In a just-released white paper, our editorial team at sister publication Global Delivery Report went beyond the sensational headlines surrounding the Mexico crime issue to unearth and interpret real data focused on the country’s second largest metro area – Guadalajara. Their findings: The “Silicon Valley of Mexico” is as safe or safer, than similarly-sized cities in Latin America and North America.
The report drew on regional data from government and private sources including FBI Uniform Crime Reports, the United Nations Office on Drugs and Crime, the Mexico Institute of Statistics and Geography (INEGI), the Economist Intelligence Unit, as well as a survey of foreign born professionals living in the area about their perceptions of security.
When it comes to homicide rates, the data show that Guadalajara is on a par with cities such as Houston, and actually has a lower rate than American cities such as Baltimore and New Orleans, all locations where North American businesses would visit or invest in without fear of personal safety. It is also on a par, or reports lower homicide rates, than popular Latin American destinations such as Rio de Janeiro and Bogota.
The data also show that Jalisco, the state of which Guadalajara is the capital, has become much safer over the last 15 years. While the state did see a rise in the number of homicides in 2009, it is important to note that violence tends to be concentrated in specific areas, between specific segments of the population. This is also true of many urban areas, as readers know from experience in their own communities. (From Far Away, Even Boston Looks Dangerous, Too.)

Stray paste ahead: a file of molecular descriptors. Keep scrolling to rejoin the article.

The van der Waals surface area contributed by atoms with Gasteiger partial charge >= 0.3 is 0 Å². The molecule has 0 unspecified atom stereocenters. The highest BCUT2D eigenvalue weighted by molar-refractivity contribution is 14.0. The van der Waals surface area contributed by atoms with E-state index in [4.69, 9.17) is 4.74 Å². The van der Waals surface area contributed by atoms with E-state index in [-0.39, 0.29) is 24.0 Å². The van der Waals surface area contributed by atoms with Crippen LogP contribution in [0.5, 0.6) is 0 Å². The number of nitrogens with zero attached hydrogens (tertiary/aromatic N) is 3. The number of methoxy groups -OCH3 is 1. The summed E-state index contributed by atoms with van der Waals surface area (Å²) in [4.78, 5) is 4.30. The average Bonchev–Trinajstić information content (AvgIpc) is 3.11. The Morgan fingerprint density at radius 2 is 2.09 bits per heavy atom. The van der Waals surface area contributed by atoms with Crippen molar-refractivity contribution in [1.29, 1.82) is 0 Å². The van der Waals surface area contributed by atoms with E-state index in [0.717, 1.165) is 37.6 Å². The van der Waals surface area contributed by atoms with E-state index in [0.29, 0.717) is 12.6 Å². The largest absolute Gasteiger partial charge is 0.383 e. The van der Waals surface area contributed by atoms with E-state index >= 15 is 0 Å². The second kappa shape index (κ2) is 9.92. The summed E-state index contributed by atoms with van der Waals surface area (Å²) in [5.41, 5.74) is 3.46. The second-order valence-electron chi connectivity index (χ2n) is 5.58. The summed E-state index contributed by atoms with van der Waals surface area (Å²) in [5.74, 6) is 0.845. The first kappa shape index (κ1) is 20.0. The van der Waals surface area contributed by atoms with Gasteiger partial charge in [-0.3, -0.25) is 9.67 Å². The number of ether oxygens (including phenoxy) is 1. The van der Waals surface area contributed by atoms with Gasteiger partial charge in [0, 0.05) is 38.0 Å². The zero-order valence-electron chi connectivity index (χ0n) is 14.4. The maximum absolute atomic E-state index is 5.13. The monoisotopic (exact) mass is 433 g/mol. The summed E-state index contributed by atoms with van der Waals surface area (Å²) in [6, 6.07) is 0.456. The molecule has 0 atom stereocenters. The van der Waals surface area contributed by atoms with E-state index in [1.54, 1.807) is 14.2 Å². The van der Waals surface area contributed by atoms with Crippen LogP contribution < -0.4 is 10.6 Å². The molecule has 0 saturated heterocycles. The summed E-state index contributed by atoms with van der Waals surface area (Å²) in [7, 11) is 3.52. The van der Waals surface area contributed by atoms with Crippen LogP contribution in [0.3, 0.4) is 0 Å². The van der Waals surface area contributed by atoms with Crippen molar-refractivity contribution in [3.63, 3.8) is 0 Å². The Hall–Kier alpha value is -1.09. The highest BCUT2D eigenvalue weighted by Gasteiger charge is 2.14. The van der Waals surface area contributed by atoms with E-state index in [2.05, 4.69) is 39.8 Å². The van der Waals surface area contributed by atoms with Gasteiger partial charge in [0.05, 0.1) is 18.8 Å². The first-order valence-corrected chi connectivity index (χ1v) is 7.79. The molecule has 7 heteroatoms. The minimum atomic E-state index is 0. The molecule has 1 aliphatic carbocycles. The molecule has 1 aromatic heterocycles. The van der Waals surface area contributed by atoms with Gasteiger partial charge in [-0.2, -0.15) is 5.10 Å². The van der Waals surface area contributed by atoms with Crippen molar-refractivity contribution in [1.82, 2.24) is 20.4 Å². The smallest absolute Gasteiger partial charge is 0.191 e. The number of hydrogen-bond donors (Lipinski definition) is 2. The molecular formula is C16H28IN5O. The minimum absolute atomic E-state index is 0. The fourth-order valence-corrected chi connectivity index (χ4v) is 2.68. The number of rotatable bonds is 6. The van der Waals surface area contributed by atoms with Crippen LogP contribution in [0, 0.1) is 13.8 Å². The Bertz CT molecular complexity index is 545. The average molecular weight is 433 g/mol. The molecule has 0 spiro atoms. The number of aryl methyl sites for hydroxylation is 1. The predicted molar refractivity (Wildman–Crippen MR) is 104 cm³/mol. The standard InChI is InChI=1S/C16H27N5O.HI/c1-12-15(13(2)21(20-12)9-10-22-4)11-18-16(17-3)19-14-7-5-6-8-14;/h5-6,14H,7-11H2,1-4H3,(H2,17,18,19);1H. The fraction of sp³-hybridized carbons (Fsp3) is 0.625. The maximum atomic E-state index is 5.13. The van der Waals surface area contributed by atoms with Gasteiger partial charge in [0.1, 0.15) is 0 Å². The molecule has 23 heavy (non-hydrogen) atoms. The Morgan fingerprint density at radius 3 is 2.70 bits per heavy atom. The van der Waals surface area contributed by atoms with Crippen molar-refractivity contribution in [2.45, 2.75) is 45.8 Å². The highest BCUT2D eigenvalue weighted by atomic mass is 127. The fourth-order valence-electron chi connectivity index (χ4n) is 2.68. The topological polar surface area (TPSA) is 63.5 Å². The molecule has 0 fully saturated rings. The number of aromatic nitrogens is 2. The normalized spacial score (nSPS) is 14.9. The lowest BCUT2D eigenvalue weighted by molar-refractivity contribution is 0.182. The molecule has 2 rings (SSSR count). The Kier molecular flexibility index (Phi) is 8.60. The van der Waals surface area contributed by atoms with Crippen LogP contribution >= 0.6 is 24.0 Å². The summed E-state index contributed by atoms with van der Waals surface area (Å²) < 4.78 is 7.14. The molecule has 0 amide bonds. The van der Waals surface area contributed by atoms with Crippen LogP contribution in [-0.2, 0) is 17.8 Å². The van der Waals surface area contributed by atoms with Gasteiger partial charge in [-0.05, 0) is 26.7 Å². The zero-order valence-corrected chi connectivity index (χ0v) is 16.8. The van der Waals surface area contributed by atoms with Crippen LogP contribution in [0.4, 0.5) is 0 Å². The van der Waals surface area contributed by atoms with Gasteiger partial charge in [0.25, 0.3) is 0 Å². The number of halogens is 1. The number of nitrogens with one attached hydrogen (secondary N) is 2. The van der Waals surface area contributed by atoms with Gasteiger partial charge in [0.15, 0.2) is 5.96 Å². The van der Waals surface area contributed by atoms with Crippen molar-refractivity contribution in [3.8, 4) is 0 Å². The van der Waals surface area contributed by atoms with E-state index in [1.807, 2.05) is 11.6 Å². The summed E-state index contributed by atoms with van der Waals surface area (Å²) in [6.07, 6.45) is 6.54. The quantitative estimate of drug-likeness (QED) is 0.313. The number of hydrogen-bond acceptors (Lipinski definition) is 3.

In Chicago, for example, of 379 homicides over the last 365 days, over 47 percent took place in just two concentrated blocks of neighborhoods on the south and west side of the city, between rival gangs.
Just as important as the numbers, of course, is the quality of life – whether an area “feels” safe. Global Delivery Report surveyed foreign-born expatriates, the majority of whom said they considered Guadalajara “as safe or safer” than their original homes. Interestingly, 78 percent of respondents originally from the United States found GDL “as safe or safer.” Not one European found GDL safer than their home city, and only 38 percent found it as safe. This suggests that current personal safety conditions in GDL are somewhere between that of the US and Europe. It is also important to note that for the 40 percent that considered GDL less safe, the point scale difference between all responses averaged only 1.14. This means that while some respondents felt safer back home, the difference in perception didn’t appear extreme.
And when asked to rate Guadalajara on personal safety, most respondents considered it “not at all dangerous.” Furthermore, judging from the comments provided by respondents, the general consensus was that, just like in any urban environment, it’s wise to take normal precautions to avoid dangerous situations. Finally, an overwhelming majority said that their personal safety was never threatened during their normal routine.
The report says local government and private sector leaders must ensure that progress continues in education, employment and security to provide the conditions that will lead to ever-greater security. However, the data shows that its stable economy, good quality of life, technologically-savvy labor pool, and relatively labor costs provide room to grow across various high-skilled and lower-skilled industries.
This article originally appeared on Global Delivery Report